Edward Said and the End of the Peace Process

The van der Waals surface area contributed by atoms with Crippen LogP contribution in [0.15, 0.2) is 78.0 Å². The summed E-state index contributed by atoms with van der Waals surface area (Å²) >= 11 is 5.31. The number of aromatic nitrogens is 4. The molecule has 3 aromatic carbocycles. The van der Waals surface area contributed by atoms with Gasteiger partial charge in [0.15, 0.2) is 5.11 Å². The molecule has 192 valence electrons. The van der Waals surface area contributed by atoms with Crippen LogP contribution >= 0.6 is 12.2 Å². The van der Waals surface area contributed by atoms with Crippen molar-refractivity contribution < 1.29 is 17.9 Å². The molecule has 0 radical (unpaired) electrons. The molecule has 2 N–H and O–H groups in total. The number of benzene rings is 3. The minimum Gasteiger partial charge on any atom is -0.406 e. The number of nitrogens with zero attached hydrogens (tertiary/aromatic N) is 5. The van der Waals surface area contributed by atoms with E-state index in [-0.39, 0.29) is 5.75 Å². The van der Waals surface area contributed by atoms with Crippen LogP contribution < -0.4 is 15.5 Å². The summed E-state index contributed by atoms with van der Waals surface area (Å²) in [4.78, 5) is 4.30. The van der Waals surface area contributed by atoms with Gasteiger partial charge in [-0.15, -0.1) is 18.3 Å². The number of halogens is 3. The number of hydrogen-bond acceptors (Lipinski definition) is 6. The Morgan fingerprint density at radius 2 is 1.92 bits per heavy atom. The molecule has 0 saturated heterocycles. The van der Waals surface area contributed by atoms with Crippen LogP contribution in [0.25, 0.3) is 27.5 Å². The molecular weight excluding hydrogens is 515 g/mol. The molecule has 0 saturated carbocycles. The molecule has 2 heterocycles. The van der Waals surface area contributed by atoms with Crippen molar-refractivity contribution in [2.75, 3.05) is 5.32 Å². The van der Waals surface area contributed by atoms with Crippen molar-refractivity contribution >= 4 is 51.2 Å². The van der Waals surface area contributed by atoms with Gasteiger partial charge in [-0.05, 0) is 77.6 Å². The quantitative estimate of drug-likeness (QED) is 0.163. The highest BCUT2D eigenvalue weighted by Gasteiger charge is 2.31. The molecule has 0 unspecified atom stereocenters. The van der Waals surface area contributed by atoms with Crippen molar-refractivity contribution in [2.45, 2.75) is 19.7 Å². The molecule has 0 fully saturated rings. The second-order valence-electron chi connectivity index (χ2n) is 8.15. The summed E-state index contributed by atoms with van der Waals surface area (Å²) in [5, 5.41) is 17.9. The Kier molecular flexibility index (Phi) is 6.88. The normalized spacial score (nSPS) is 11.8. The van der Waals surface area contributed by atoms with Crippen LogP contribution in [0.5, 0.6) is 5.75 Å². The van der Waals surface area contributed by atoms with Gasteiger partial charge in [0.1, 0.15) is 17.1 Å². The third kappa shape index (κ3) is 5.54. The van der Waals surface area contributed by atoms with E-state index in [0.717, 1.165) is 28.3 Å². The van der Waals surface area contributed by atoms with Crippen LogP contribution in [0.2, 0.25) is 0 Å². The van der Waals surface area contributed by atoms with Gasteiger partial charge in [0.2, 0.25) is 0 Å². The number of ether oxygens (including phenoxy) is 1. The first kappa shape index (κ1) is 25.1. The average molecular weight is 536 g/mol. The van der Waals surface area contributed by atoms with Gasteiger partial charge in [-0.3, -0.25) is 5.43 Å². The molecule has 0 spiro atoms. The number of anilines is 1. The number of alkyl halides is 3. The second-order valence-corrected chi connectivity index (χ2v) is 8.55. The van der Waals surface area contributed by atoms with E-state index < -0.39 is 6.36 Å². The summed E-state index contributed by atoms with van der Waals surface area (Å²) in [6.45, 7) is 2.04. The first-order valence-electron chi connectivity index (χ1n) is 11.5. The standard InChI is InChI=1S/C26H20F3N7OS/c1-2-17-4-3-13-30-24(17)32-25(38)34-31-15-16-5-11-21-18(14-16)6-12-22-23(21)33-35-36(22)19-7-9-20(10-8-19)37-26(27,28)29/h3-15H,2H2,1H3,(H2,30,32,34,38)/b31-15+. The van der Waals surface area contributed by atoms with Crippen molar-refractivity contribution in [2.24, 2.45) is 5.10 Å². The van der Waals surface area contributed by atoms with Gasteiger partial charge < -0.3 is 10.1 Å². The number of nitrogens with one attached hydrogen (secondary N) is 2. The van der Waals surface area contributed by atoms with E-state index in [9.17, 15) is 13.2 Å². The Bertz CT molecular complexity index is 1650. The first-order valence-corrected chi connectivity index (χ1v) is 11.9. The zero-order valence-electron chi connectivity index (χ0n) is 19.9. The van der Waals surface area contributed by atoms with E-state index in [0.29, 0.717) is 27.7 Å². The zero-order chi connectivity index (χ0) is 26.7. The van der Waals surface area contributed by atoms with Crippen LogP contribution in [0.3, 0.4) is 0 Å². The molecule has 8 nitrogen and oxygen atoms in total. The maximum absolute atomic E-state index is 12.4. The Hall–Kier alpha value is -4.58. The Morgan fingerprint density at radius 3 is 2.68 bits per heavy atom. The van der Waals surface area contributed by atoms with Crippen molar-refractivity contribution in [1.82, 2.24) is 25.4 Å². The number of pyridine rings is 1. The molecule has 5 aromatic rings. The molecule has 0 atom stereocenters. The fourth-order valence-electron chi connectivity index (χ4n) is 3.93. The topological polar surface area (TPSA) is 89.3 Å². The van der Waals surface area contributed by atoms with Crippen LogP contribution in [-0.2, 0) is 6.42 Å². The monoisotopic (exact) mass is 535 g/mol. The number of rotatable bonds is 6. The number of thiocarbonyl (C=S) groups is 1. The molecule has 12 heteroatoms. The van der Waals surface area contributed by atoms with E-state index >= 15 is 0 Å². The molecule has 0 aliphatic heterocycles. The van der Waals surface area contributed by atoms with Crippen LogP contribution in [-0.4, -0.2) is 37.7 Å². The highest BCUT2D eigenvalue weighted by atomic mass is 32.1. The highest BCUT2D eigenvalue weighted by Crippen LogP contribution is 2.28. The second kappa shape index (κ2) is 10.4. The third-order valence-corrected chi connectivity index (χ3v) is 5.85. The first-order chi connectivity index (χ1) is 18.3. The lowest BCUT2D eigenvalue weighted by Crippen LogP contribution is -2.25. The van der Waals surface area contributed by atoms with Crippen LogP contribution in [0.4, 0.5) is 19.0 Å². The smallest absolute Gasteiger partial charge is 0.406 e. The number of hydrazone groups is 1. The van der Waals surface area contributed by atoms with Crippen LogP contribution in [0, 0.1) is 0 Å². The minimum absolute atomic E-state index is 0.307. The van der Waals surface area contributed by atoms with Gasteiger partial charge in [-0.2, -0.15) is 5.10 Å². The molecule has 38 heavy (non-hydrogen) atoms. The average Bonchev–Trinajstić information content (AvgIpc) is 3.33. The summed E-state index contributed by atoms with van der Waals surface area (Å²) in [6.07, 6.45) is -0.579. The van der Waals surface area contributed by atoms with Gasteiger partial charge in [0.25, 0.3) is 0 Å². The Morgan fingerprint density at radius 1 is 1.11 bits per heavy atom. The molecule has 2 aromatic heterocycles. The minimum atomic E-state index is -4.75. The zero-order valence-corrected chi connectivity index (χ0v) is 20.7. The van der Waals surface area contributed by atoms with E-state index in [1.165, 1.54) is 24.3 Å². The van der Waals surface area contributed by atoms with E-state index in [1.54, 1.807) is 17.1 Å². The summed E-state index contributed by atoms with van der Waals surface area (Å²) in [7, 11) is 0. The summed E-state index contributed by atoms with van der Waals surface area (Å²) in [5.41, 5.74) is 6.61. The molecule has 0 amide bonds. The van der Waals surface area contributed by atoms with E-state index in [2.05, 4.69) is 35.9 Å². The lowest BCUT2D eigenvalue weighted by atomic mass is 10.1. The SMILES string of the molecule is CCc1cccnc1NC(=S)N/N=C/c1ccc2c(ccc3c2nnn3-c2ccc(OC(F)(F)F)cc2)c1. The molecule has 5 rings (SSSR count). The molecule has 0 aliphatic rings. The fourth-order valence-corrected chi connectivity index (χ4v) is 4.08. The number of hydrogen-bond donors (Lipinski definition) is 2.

Edward Said latest book, "The End of the Peace Process" is a compendium of articles published in El-Ahram for Arab and European audiences that see the Israeli-Palestinian conflict through a pro-Palestinian lens. The author can be commended for condemning Arafat's corrupt Fatah organization, disowning the suicide campaigns of Fata and Hamas, and providing great detail on Israel's encroachment on Palestinian land, Israel's checkpoint policies, Palestinian hardships, etc.<BR/><BR/>However, the author fails to rise to the academic level of many present-day historians that have taken the initiative in reviewing the facts that took place some sixty years ago when the State of Israel was born. At the present time, there have numerous history books written by Israeli historians that have taken a more open view on the origins of the Israeli/Palestinian conflict dating back to the war of 1948. It has become apparent that the period following the partition of Palestine into a Jewish homeland and a Palestinian state was one where both sides were responsible for many war atrocities. On the Palestinian and Arab side there was a mandate to destroy Israel and "Push all Jews into the Sea". During the ensuing months prior to the departure of British troops in Palestine and the creation of Israel by a UN vote, a civil war between Jews and Palestinians erupted followed by an invasion of Israel by Jordan, Egypt, Iraq, Syria and Lebanon. During these months of conflict, the Palestinian irregulars and Arab armies tried to destroy the existence of various Jewish settlements and atrocities were committed by both sides in trying to jockey for a more defensible borders.<BR/>Unfortunately, professor Said memory can only remember the massacres committed by the Israelis at Der Yassin and other Palestinian villages but completely fails to face the massacre of Israelis by Arabs at Gush Etzion and other Jewish settlements. The author also fails to acknowledge the bankrupt policies of the Palestinian leadership around 1948 which enticed an invasion of Israel by neighboring Arab states and which resulted in their defeat as well the swallowing of the nascent Palestinian state by Jordan and Egypt. Regarding the 600,000 Palestinian refugees created by this conflict, Professor Said laments the plight of three generations of Palestinian refugees but fails to acknowledge that close to 800,000 Jews from Iraq, Egypt, Syria, Lebanon, Yemen, Libya, Morocco, etc were disposed and evicted from their homeland and were resettled in Israel. His writings also fails to confront that right after the Israel's war with her Arab neighbors in 1948, only armistice lines were set down by the UN and the Arab and Palestinian sides refused to recognize Israel and continued to nurture the destruction of Israel at some future date that apparently has not yet materialized. <BR/><BR/>Professor Said's perspective on the diplomatic efforts that have taken place since Oslo Peace Agreement talks were set in motion more than ten years ago are also naive. Throughout his book everyone from Ararat, Baker, Clinton, Mubarak, Sadat all the way to Peres are villains of the worst class. His recommendations for the creation a bilateral Israeli/Palestinian state where all refugees will be able to return to their grandparent homes is naive. Given the distinct lifestyles between Israelis and Palestinians, such a state would be an invitation for the creation of a Balkan state of the worst kind.